Quantification of the secreted GFP:STLTB fusion protein using a gel-protein scan is shown in Fig. 3. Four hours after the inoculation, the yield of fusion protein in the supernatants of the nisin-induced rL. Reuteri 3-3 and rL. reuteri 20016 was estimated to be 14.3 and 13.6 mg L−1 (Fig. 3a), respectively, whereas the yield in the supernatants of the noninduced cultures was 2.6 and 2.1 mg L−1, respectively (Fig. 3b). Because the rL. reuteri concentration used in each analysis was about 1 × 108 CFU mL−1, the amounts of GFP:STLTB (pg) secreted per cell in the aforementioned groups could thus be estimated to be 0.14, 0.13, 0.026, and 0.021, respectively.

To estimate the ganglioside-binding ability of the GFP:STLTB protein, a GM1 ELISA was performed, in which significantly (P<0.05) higher binding indexes (i.e. optical absorbance readings), compared with those in the negative controls, were detected in the culture supernatants of both rL. reuteri strains (Fig. 4), demonstrating the capability of GFP:STLTB to bind to the gangliosides purified from intestinal epithelial cells. Moreover, as anti-LTB was used in the ELISA test, this positive result also confirmed the existence of LTB antigenicity in the GFP:STLTB protein.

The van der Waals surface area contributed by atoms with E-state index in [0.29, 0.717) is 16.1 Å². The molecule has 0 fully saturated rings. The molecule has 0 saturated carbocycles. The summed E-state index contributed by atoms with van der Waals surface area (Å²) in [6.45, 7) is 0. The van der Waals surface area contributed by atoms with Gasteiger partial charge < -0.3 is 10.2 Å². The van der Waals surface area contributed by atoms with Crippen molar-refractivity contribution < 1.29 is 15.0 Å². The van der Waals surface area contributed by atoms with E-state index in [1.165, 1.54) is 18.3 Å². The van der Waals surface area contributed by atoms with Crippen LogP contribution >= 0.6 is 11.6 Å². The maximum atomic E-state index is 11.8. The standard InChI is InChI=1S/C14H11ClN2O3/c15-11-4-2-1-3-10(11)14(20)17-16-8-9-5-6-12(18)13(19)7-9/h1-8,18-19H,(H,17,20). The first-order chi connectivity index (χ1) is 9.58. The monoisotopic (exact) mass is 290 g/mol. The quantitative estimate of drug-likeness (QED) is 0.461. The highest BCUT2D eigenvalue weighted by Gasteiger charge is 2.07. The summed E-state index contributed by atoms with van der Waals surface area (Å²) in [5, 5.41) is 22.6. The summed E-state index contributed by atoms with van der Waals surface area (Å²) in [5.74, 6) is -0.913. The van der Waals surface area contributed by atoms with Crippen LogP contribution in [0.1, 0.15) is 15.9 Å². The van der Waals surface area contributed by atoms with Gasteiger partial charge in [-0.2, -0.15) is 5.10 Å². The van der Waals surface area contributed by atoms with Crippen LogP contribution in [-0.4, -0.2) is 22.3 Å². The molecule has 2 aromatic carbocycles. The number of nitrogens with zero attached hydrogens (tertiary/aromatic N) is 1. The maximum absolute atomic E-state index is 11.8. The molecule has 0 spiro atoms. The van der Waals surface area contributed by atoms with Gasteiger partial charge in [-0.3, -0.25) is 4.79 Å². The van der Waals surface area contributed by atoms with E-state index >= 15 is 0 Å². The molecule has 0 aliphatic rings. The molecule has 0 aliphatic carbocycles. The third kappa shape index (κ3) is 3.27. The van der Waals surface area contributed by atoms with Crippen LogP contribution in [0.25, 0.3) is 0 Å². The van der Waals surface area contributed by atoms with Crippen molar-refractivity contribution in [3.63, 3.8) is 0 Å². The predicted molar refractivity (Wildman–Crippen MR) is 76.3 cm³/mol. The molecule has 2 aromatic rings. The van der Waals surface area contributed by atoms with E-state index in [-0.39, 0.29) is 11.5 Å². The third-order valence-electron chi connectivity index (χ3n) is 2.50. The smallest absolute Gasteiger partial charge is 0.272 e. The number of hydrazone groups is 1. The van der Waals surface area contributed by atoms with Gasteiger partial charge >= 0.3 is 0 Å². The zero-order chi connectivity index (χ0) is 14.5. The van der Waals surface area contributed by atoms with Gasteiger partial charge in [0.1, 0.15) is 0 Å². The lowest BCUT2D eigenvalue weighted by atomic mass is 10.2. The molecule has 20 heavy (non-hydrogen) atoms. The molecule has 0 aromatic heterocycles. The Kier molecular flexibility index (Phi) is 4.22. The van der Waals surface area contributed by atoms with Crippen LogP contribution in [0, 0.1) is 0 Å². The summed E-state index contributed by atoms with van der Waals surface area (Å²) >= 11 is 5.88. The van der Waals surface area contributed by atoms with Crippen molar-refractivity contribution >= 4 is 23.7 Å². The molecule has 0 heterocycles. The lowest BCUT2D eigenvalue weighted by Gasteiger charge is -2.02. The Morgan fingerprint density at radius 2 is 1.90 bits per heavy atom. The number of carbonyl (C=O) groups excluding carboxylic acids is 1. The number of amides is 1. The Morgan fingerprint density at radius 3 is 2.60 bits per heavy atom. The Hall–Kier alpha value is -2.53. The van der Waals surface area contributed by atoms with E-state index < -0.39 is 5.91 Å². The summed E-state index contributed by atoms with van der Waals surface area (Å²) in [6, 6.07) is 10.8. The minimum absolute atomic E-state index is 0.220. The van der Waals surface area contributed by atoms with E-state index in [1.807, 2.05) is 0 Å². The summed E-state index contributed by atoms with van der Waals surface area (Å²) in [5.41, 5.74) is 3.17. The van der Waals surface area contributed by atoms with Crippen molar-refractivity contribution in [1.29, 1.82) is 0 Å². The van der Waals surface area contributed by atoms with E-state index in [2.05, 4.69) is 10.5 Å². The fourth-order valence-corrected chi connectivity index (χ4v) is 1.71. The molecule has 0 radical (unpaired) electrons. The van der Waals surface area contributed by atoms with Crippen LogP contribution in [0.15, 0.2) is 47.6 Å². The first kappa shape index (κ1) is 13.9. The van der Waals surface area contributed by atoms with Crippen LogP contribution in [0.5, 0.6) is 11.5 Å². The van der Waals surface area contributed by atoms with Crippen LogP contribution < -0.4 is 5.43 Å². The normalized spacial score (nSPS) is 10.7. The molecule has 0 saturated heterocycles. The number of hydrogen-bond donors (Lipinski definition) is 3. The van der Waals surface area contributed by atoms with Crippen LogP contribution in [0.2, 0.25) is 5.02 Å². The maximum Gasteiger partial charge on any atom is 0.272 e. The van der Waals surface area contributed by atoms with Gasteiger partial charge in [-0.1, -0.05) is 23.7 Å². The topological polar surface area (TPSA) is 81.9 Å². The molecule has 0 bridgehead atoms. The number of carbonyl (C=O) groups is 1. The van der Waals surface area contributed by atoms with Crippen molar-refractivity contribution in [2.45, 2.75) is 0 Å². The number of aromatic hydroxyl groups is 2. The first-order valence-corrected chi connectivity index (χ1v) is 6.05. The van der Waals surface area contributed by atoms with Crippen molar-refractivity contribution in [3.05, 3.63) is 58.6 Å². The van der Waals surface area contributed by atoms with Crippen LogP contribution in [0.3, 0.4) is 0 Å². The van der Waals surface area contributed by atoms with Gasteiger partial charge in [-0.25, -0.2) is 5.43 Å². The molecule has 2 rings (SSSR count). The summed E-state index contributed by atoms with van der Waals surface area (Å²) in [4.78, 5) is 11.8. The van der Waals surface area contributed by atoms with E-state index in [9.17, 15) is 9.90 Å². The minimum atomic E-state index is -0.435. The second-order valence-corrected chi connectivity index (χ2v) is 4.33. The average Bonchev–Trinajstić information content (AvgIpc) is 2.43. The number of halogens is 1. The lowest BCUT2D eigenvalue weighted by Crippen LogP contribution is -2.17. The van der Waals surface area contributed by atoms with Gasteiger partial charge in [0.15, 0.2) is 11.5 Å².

Figure 4

GM1 ELISA evaluation of ability of GFP:STLTB protein to bind the ganglioside. Equal volumes of recombinant Lactobacillus reuteri 20016, recombinant Lactobacillus reuteri 3-3 concentrated supernatants, and the Lactobacillus reuteri/pNIES and BSA negative controls were loaded onto GM1-coated wells, followed with detection by rabbit anti-LTB antiserum. Bars represent the mean absorbance of 405 nm±SEM in each group.